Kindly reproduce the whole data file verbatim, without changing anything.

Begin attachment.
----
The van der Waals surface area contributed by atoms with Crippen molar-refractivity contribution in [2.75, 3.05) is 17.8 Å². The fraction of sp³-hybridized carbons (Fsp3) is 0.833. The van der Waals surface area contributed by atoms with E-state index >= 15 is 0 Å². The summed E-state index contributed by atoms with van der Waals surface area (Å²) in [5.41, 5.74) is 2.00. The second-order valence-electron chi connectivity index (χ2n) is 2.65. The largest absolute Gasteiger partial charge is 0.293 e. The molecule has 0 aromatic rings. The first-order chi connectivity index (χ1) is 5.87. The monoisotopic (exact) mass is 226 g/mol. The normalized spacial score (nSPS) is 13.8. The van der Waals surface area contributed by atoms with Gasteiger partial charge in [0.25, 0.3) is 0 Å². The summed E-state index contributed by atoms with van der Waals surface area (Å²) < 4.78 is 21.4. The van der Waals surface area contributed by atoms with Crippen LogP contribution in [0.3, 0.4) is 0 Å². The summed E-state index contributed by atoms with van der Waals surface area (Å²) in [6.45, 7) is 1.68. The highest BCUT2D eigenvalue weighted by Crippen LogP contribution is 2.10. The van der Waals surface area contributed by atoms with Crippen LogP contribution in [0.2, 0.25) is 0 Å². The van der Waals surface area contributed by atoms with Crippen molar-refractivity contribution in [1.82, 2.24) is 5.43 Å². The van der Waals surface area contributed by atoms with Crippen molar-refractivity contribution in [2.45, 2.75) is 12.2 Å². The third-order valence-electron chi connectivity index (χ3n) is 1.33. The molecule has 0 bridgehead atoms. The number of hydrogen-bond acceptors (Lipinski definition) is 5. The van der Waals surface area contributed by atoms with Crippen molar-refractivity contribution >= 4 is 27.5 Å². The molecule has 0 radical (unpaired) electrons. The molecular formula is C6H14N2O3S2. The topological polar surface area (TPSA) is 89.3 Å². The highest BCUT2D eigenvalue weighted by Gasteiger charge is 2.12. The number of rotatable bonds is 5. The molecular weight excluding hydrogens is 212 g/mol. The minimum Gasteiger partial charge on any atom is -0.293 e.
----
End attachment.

The van der Waals surface area contributed by atoms with Crippen molar-refractivity contribution in [2.75, 3.05) is 17.8 Å². The fraction of sp³-hybridized carbons (Fsp3) is 0.833. The van der Waals surface area contributed by atoms with E-state index >= 15 is 0 Å². The summed E-state index contributed by atoms with van der Waals surface area (Å²) in [5.41, 5.74) is 2.00. The second-order valence-electron chi connectivity index (χ2n) is 2.65. The largest absolute Gasteiger partial charge is 0.293 e. The molecule has 0 aromatic rings. The first-order chi connectivity index (χ1) is 5.87. The monoisotopic (exact) mass is 226 g/mol. The normalized spacial score (nSPS) is 13.8. The van der Waals surface area contributed by atoms with Gasteiger partial charge in [0.25, 0.3) is 0 Å². The summed E-state index contributed by atoms with van der Waals surface area (Å²) < 4.78 is 21.4. The van der Waals surface area contributed by atoms with Crippen LogP contribution in [0.3, 0.4) is 0 Å². The summed E-state index contributed by atoms with van der Waals surface area (Å²) in [6.45, 7) is 1.68. The highest BCUT2D eigenvalue weighted by Crippen LogP contribution is 2.10. The van der Waals surface area contributed by atoms with Crippen LogP contribution in [0.2, 0.25) is 0 Å². The van der Waals surface area contributed by atoms with Crippen molar-refractivity contribution in [1.82, 2.24) is 5.43 Å². The van der Waals surface area contributed by atoms with Crippen molar-refractivity contribution in [2.45, 2.75) is 12.2 Å². The third-order valence-electron chi connectivity index (χ3n) is 1.33. The molecule has 0 bridgehead atoms. The number of hydrogen-bond acceptors (Lipinski definition) is 5. The van der Waals surface area contributed by atoms with Crippen molar-refractivity contribution >= 4 is 27.5 Å². The molecule has 0 radical (unpaired) electrons. The molecular formula is C6H14N2O3S2. The topological polar surface area (TPSA) is 89.3 Å². The highest BCUT2D eigenvalue weighted by Gasteiger charge is 2.12. The number of rotatable bonds is 5. The molecular weight excluding hydrogens is 212 g/mol. The minimum Gasteiger partial charge on any atom is -0.293 e.